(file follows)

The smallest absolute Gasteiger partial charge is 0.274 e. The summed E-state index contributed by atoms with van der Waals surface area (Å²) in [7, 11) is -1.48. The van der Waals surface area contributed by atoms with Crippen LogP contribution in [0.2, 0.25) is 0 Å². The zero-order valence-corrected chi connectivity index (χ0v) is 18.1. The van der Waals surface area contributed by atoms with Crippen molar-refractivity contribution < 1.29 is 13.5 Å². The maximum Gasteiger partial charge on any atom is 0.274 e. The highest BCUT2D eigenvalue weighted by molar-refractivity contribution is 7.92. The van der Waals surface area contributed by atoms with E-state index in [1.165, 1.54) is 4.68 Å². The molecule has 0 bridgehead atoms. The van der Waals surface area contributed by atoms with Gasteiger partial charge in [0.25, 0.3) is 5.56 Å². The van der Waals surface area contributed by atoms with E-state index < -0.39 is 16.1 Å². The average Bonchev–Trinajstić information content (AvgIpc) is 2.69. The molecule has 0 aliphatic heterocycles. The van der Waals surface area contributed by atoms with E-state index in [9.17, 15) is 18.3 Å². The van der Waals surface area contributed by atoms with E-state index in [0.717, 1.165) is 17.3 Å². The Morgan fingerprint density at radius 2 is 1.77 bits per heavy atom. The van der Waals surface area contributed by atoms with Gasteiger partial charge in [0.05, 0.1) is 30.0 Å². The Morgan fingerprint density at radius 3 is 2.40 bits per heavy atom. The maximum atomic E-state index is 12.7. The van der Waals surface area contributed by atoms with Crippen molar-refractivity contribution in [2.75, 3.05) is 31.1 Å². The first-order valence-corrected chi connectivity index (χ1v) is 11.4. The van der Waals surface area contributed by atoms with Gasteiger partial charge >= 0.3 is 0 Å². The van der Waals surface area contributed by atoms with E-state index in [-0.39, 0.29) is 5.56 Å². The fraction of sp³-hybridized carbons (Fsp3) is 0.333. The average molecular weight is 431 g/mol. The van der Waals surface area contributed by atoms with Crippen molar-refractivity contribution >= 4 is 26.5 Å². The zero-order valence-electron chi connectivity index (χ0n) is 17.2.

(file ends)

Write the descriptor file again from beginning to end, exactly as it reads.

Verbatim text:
The smallest absolute Gasteiger partial charge is 0.274 e. The summed E-state index contributed by atoms with van der Waals surface area (Å²) in [7, 11) is -1.48. The van der Waals surface area contributed by atoms with Crippen LogP contribution in [0.2, 0.25) is 0 Å². The zero-order valence-corrected chi connectivity index (χ0v) is 18.1. The van der Waals surface area contributed by atoms with Crippen molar-refractivity contribution < 1.29 is 13.5 Å². The maximum Gasteiger partial charge on any atom is 0.274 e. The highest BCUT2D eigenvalue weighted by molar-refractivity contribution is 7.92. The van der Waals surface area contributed by atoms with E-state index in [1.165, 1.54) is 4.68 Å². The molecule has 0 bridgehead atoms. The van der Waals surface area contributed by atoms with Gasteiger partial charge in [0.25, 0.3) is 5.56 Å². The van der Waals surface area contributed by atoms with E-state index < -0.39 is 16.1 Å². The average Bonchev–Trinajstić information content (AvgIpc) is 2.69. The molecule has 0 aliphatic heterocycles. The van der Waals surface area contributed by atoms with E-state index in [9.17, 15) is 18.3 Å². The van der Waals surface area contributed by atoms with E-state index in [0.717, 1.165) is 17.3 Å². The Morgan fingerprint density at radius 2 is 1.77 bits per heavy atom. The van der Waals surface area contributed by atoms with Gasteiger partial charge in [0.05, 0.1) is 30.0 Å². The Morgan fingerprint density at radius 3 is 2.40 bits per heavy atom. The maximum atomic E-state index is 12.7. The van der Waals surface area contributed by atoms with Crippen molar-refractivity contribution in [2.75, 3.05) is 31.1 Å². The first-order valence-corrected chi connectivity index (χ1v) is 11.4. The van der Waals surface area contributed by atoms with Gasteiger partial charge >= 0.3 is 0 Å². The van der Waals surface area contributed by atoms with E-state index in [-0.39, 0.29) is 5.56 Å². The fraction of sp³-hybridized carbons (Fsp3) is 0.333. The average molecular weight is 431 g/mol. The van der Waals surface area contributed by atoms with Crippen molar-refractivity contribution >= 4 is 26.5 Å². The zero-order valence-electron chi connectivity index (χ0n) is 17.2.